Homeowners Insurance: Named vs. Opened Perils
A typical homeowners insurance policy will provide coverage for both "named" and "open" perils. But what are homeowners insurance named and open perils? Named perils are potentially harmful events that are named in your policy. Named peril examples include lightning, wind damage, and vehicle damage. Policies can vary. The open perils definition is that it will cover all other damage to your home except for causes of damage that are specifically named in the open perils section. Typical open peril exclusions include flooding and earthquakes — both of which usually have to be covered separately.
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UPDATED: Sep 2, 2020
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Many first time homeowners make the mistake of believing that their policy, especially a comprehensive one like an HO-3 policy, basically covers every possible bad thing that could damage their property. These unfortunate occurrences are known as "perils" in the insurance industry.
One of the best ways of avoiding common home insurance pitfalls is to understand homeowners insurance's named and open perils.
Once you have some idea of what to look out for, you can use our FREE comparison tool to get several quotes and find the best coverage for you.
What Homeowners Insurance Policies Cover and Exclude
Unfortunately, your policy will only cover some perils. Furthermore, not every piece of property in your home or on your land will be covered from peril to peril. If you're already confused, it's okay; you certainly aren't alone. Below, we'll sort through the confusion so that you can have a better understanding of not just your homeowners insurance policy, but what your premiums are actually paying for.
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There are certain coverages on your policy that protect against damages caused by "named" perils. Your insurance agent will provide you with a list of these specific perils, and they will be outlined in your policy paperwork. For the most part, named perils apply to the contents within your home, including personal property such as furniture, electronics, appliances, and more.
If your property is covered by named perils, then your insurance company will only pay out claims if the peril that did the damage is on your list of named perils. Any other peril — even if that peril would get a claim payout on, say, your dwelling's structure — will not be covered by your insurance company. You will have to pay for the damages yourself, 100 percent out of pocket.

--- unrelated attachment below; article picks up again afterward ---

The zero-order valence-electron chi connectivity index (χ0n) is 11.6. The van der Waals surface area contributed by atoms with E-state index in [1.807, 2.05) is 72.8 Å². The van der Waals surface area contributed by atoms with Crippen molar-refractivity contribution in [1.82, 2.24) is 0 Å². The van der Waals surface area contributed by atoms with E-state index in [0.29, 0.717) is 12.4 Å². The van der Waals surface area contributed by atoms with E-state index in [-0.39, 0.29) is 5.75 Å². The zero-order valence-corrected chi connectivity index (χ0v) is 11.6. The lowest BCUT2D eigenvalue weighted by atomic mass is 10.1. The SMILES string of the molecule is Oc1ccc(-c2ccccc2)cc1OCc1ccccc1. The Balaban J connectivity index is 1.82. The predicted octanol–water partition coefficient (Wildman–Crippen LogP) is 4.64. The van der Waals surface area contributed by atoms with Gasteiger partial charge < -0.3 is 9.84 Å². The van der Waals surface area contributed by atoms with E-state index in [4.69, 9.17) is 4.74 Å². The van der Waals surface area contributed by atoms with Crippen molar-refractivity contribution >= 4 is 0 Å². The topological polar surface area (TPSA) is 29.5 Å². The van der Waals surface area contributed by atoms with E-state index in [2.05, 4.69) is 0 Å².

For this reason, it's very important to know what named perils are included on your policy. Your insurance agent can give you more specific information, but in general, named perils include:
- Fire or lightning
- Windstorm or hail
- Riot or civil commotion
- Vandalism and malicious mischief
- Volcanic eruption
- Falling objects
- Weight of ice, snow, or sleet
- Accidental water discharge from plumbing, heating, A/C, appliances, or sprinklers
- Accidental damage to heating, A/C, sprinkler, or water-heating appliance systems
- Freezing of plumbing, heating, A/C, appliances, or sprinkler systems
- Sudden and accidental damage from artificially generated electricity
If you believe your property is vulnerable to perils that are not listed above, then be sure to talk to your insurance agent about it. In some cases, you may be able to add endorsements (or "riders") to your policy which can give you added protection. It will likely increase your annual premium, however, so be careful with how many endorsements you choose.
Open perils work somewhat opposite to named perils. With open perils coverage, you will receive a claim payout for damages caused by any conceivable peril except for those named on your excluded perils list. More often than not, your typical HO-3 policy will exclude the following perils from your open perils coverage:
- Earthquakes and other earth movements
- Ordinance or law
- Power failure
- Nuclear hazard
- Intentional loss
- Government action
- Theft to a dwelling under construction
- Vandalism or malicious mischief after a 60-day vacancy
- Mold, fungus, or wet rot
- Wear, tear, and/or deterioration
- Mechanical breakdown
- Smog, rust, and/or corrosion
- Agricultural and/or industrial operations
- Pollution discharge, dispersal, or seepage
- Settling, shrinking, bulging, or expansion
- Birds, vermin, rodents, or insects
- Pets you own
For some of these perils, you may also be able to get riders that will remove them from your excluded perils list and cover them under your insurance policy. Others, such as flood insurance or earthquake insurance, are almost never covered by private insurance companies. If you live in an area prone to earthquakes, flooding, or any other perils that your insurer refuses to cover, you may have to purchase a completely separate policy. For those extra-risky and/or extra-expensive perils that your insurance company is hesitant to cover, you may have to pay a completely separate (and often more expensive) deductible before your provider will pay out any claims.
For more information on perils that could damage your home, as well as how to get covered, check out the following links:
And if you need to gather homeowners insurance quotes, use our FREE comparison tool right now.